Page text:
Little Norse Prince -

Anime/Manga Reviews

Mania Grade: B-

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  • Audio Rating: B-
  • Video Rating: B
  • Packaging Rating: N/A
  • Menus Rating: B
  • Extras Rating: C+
  • Age Rating: All
  • Region: 2 - Europe
  • Released By: Optimum Asia
  • MSRP: 19.99
  • Running time: 81
  • Aspect Ratio: 1.78:1 Anamorphic Widescreen
  • Disc Resolution: 480i/p (mixed/unknown)
  • Disc Encoding: MPEG-2
  • Series: Little Norse Prince

Little Norse Prince

By Paul Jacques     October 25, 2005
Release Date: October 17, 2005

Little Norse Prince
© Optimum Asia

What They Say
Takahata's Little Norse Prince tells the story of Horus, a young man who pulls a blade out of a Rock Giant only to discover that it is the Sword of the Sun and, if reforged, the sword's destiny will transform the boy into the Prince of the Sun. Urged by his dying Father to return to the place where he was born, Horus travels back to his native village. Here, he encounters the evil ice demon Grunwald whose cunning method of destroying communities is manipulating people and turning them against each other.

Horus brings more trouble to the village when he becomes friends with the beautiful Hilda, whose haunting songs conceal a dark secret, and invites her to stay with them. Although intended as a children's film, Little Norse Prince deals with some mature topics such as death, deception, and the capacity of people to be petty and selfish.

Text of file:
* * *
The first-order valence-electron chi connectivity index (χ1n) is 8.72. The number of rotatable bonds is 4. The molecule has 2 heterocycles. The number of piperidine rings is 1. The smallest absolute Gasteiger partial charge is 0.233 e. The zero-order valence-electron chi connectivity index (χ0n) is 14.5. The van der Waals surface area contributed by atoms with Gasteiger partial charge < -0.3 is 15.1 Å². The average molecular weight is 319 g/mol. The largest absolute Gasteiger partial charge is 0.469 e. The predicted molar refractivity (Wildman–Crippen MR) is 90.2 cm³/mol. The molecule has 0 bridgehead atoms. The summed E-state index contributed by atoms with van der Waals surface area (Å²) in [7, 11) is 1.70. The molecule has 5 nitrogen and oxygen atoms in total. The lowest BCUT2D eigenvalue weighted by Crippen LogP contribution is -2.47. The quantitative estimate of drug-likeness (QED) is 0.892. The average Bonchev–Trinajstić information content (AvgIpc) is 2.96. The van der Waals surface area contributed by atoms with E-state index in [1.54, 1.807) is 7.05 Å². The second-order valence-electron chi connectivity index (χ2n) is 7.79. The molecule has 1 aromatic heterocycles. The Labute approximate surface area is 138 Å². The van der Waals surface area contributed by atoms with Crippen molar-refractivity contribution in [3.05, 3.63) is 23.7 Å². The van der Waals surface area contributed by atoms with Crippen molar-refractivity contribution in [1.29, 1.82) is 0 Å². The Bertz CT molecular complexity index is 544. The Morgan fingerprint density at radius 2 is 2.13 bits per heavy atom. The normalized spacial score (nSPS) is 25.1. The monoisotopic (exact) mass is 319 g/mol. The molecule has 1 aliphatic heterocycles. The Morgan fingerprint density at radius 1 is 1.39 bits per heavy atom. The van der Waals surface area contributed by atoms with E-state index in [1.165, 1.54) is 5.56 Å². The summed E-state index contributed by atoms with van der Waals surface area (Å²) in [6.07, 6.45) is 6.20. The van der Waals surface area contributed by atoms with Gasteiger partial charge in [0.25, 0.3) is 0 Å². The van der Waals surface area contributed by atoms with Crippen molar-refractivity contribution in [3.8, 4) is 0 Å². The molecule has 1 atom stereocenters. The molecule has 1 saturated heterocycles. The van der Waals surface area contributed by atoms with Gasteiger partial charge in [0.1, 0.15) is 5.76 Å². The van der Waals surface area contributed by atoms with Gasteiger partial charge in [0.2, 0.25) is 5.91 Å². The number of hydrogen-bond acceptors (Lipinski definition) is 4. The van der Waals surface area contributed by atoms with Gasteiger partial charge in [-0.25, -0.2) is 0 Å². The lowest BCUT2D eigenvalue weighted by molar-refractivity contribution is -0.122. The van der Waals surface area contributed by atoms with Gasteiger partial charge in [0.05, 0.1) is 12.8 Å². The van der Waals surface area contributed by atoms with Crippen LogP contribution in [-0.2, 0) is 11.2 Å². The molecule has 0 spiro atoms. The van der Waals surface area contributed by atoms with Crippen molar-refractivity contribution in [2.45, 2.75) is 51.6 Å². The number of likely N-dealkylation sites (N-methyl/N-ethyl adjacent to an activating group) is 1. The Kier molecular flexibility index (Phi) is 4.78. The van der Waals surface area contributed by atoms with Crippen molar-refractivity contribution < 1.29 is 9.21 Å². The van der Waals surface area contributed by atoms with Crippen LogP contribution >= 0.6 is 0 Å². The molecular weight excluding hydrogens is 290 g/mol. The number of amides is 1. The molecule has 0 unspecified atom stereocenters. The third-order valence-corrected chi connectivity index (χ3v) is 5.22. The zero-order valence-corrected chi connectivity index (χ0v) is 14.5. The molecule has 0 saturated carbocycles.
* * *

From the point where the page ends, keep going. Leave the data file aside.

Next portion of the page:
The Review!
This classic pre-Studio Ghibli anime was Directed by Takahata and animated by Hayao Miyazaki. Although we don't get to see the current Ghibli style, we do get a chance to see the Ghibli founders grafting at the coal face (so to speak): the obvious fun thing to do is try and spot those embryonic trademarks ^_-

This is a Japanese only soundtrack, with only the basic stereo presentation effect- cut the lads some slack, it was made in 1968 after all.

The Anamorphic Widescreen presentation does have small black bars top and bottom, but it doesn't intrude. Otherwise the video is very clean, although some very interlacing shows up in patches, but nothing to get upset over. I did notice one change in the aspect ratio where Hols is getting changed, otherwise the picture remains stable throughout.

N/A Check disc only